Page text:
This business held 19.56m worth of listed securities as at 31-March-16. This business should be valued based on the assets they held and potential return they could make. They made PBT of 1.2m in FY15 but loss of 1.33m in FY16. I’m being kind to their investment team and assume they could really achieve 20-25% return like they mentioned in their workshops.  They held 18.7m cash and I assume they could invest all these with 20 – 25% return. For total investment of 19.56m + 18.7m = 38.26m, I put a 25% premium and value it at 48m now.

8IH will share some of the best stock picks they made in their workshops, though they never release the average returns they make over the years. Among the best stock picks are Hartalega Holdings Berhad, listed in Bursa Malaysia, and Major Cineplex Group Public Co Ltd, listed in Stock Exchange of Thailand.

Look at Hartalega’s price chart. It’s indeed impressive. 1280% return since April 2008. From its IPO Prospectus, 8IH bought it on 9-May-14. The price was RM 2.87 at that time (adjusted for split) and has appreciated to 4.20 today, achieving 46% return in 2 years before adding the dividends. That’s very good result, but note this. It owned only 258.6k shares (or 129.3k shares before 2:1 split), worth only RM 742k. In 2016 interim report, it’s stated that Hartalega held only 1.6% weight in the portfolio of stocks. What’s so great about making an outstanding % return in a stock when it’s only allocated 1.6% of the fund?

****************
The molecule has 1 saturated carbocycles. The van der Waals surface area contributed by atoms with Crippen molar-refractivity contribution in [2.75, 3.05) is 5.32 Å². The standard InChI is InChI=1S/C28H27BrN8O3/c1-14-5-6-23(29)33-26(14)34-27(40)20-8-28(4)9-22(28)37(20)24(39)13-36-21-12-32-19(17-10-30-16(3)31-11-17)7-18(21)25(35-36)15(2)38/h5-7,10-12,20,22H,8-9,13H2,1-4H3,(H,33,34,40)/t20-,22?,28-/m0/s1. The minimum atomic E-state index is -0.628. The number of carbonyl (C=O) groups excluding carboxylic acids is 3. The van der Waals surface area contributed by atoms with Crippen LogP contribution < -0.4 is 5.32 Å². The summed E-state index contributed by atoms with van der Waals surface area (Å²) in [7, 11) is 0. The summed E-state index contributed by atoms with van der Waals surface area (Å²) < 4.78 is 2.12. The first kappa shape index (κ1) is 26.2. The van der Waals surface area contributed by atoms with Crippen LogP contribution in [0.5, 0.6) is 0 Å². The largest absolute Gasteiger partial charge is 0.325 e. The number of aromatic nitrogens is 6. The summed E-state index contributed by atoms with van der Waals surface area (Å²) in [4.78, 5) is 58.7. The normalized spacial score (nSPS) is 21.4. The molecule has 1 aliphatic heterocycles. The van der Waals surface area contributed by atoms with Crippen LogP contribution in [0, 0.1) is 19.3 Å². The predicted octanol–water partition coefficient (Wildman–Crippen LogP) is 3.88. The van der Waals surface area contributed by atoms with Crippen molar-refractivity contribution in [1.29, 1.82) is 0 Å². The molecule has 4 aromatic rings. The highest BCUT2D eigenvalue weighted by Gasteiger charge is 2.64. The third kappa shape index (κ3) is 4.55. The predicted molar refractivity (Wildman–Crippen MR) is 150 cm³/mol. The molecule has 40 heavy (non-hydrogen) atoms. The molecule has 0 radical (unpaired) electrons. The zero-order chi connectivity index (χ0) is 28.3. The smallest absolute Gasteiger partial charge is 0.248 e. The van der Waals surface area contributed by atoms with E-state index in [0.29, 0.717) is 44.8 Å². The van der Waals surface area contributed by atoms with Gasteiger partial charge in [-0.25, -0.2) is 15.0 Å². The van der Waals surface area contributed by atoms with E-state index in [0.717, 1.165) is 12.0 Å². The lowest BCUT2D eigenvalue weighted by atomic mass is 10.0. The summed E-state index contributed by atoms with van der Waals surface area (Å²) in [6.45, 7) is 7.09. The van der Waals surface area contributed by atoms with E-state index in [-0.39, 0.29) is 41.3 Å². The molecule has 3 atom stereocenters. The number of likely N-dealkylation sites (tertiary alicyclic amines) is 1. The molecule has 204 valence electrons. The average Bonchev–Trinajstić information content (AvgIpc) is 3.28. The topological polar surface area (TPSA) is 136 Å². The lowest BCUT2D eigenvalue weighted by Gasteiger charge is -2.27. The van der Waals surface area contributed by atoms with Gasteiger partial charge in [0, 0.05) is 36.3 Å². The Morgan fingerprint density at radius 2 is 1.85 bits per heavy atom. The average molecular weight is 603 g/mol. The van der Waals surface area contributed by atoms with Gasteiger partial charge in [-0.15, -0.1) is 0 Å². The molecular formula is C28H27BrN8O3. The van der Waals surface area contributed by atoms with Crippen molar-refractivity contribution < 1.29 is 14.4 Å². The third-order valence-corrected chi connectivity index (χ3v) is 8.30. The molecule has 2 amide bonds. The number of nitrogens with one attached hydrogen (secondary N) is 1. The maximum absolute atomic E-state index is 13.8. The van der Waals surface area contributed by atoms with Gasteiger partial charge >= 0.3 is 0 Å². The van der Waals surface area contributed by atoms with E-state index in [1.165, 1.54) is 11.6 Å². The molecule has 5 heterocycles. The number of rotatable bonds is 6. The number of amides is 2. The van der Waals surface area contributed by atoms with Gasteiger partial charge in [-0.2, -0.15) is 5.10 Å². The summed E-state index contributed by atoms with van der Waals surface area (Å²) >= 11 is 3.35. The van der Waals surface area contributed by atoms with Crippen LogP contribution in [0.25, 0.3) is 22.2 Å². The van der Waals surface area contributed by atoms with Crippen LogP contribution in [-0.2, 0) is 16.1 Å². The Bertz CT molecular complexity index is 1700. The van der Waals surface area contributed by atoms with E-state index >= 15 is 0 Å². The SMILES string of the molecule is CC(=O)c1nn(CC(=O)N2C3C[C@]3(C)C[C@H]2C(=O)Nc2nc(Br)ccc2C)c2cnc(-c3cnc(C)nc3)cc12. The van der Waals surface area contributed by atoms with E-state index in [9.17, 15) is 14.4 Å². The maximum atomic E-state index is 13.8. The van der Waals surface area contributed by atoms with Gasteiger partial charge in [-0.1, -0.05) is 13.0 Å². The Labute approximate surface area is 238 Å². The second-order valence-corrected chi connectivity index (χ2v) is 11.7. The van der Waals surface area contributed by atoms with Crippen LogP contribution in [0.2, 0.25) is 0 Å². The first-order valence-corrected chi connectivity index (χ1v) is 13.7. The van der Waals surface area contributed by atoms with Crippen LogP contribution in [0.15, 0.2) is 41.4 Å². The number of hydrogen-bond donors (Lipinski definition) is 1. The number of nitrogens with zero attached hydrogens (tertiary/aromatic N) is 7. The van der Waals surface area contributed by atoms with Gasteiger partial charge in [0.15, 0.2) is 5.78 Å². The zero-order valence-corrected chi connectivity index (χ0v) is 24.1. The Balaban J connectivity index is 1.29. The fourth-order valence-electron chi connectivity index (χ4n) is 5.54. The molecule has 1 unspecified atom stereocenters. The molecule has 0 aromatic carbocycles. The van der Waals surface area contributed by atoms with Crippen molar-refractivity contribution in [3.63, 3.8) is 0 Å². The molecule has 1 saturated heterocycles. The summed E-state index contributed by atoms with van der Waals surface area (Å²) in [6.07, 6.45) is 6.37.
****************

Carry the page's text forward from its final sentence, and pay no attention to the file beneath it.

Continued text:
Hartalega - share price - 2016-05-20

Similarly, Major Cineplex has been a good stock pick. 8IH bought it on 26-Feb-14. The price was around THB 18 that time and has appreciated to 32 now, giving nearly 78% return in slightly over 2 years. But again, it’s allocated only 3.9% of the fund as stated in the 2016 interim report. The great return on this stock will only make a marginal impact on the overall portfolio return.

Major Cineplex - share price - 2016-05-20.png

I’m not taking any credit away from 8IH’s investment team. They did make a good stock picks on Hartalega and Major Cineplex. However, now you should understand that everyone can have the best stock picks, but it’s the overall return that matters.

Valuing Real Estate Development Business

They invested only 2.3m for 49.9% stake in Velocity Holdings Pty Ltd. While doing due diligence, they lent 7m to Velocity at 12% interest rate. My first question is why would Velocity borrow at 12%? Business loan interest rate in Australia is not that high. A quick online check on business loan interest rate in Australia shows that it’s in the range 5% to 8%. In FY16 report, these loans were fully repaid.

8IH made its 2.3m investment on 30 June 2015. Subsequent to the acquisition, again, they made share swap for 49.9% stake in Velocity, resulting in a gain of 1.67m. In just a few months, the 2.3m investment made a gain of 1.67m. I am really suspicious of what is going on. This is my second question. What is this share swap that has resulted a gain of 1.67m in just a few months after the 2.3m investment? That’s 72.6% return in few months (of course, this can’t be compared with the return of CPA).